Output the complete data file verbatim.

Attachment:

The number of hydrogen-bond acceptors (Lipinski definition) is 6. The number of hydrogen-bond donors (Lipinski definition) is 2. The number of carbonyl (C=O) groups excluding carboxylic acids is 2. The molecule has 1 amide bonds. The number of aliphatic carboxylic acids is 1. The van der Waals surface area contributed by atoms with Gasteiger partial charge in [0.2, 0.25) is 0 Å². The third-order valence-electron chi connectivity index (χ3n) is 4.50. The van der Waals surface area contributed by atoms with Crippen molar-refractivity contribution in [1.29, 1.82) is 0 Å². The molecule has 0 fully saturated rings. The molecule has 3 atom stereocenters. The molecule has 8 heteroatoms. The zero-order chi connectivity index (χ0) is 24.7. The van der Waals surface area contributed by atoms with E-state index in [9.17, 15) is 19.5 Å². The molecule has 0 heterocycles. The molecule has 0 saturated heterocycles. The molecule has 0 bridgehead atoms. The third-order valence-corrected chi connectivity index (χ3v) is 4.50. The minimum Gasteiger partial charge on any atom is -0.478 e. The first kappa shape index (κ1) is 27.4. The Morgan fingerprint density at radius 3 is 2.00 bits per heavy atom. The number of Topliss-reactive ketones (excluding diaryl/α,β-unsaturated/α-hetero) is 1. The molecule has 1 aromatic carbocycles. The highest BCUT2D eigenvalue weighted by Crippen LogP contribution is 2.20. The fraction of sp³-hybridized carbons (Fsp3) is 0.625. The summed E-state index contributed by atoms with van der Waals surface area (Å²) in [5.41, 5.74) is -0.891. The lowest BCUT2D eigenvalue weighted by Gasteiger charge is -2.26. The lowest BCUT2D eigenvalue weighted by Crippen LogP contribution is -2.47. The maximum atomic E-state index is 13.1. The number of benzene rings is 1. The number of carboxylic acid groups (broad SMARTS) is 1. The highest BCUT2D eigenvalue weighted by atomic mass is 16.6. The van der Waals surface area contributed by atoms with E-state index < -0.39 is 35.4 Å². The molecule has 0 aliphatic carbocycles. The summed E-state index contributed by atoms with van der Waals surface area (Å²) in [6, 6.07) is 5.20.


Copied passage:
The number of hydrogen-bond acceptors (Lipinski definition) is 6. The number of hydrogen-bond donors (Lipinski definition) is 2. The number of carbonyl (C=O) groups excluding carboxylic acids is 2. The molecule has 1 amide bonds. The number of aliphatic carboxylic acids is 1. The van der Waals surface area contributed by atoms with Gasteiger partial charge in [0.2, 0.25) is 0 Å². The third-order valence-electron chi connectivity index (χ3n) is 4.50. The van der Waals surface area contributed by atoms with Crippen molar-refractivity contribution in [1.29, 1.82) is 0 Å². The molecule has 0 fully saturated rings. The molecule has 3 atom stereocenters. The molecule has 8 heteroatoms. The zero-order chi connectivity index (χ0) is 24.7. The van der Waals surface area contributed by atoms with E-state index in [9.17, 15) is 19.5 Å². The molecule has 0 heterocycles. The molecule has 0 saturated heterocycles. The molecule has 0 bridgehead atoms. The third-order valence-corrected chi connectivity index (χ3v) is 4.50. The minimum Gasteiger partial charge on any atom is -0.478 e. The first kappa shape index (κ1) is 27.4. The Morgan fingerprint density at radius 3 is 2.00 bits per heavy atom. The number of Topliss-reactive ketones (excluding diaryl/α,β-unsaturated/α-hetero) is 1. The molecule has 1 aromatic carbocycles. The highest BCUT2D eigenvalue weighted by Crippen LogP contribution is 2.20. The fraction of sp³-hybridized carbons (Fsp3) is 0.625. The summed E-state index contributed by atoms with van der Waals surface area (Å²) in [5.41, 5.74) is -0.891. The lowest BCUT2D eigenvalue weighted by Gasteiger charge is -2.26. The lowest BCUT2D eigenvalue weighted by Crippen LogP contribution is -2.47. The maximum atomic E-state index is 13.1. The number of benzene rings is 1. The number of carboxylic acid groups (broad SMARTS) is 1. The highest BCUT2D eigenvalue weighted by atomic mass is 16.6. The van der Waals surface area contributed by atoms with E-state index < -0.39 is 35.4 Å². The molecule has 0 aliphatic carbocycles. The summed E-state index contributed by atoms with van der Waals surface area (Å²) in [6, 6.07) is 5.20.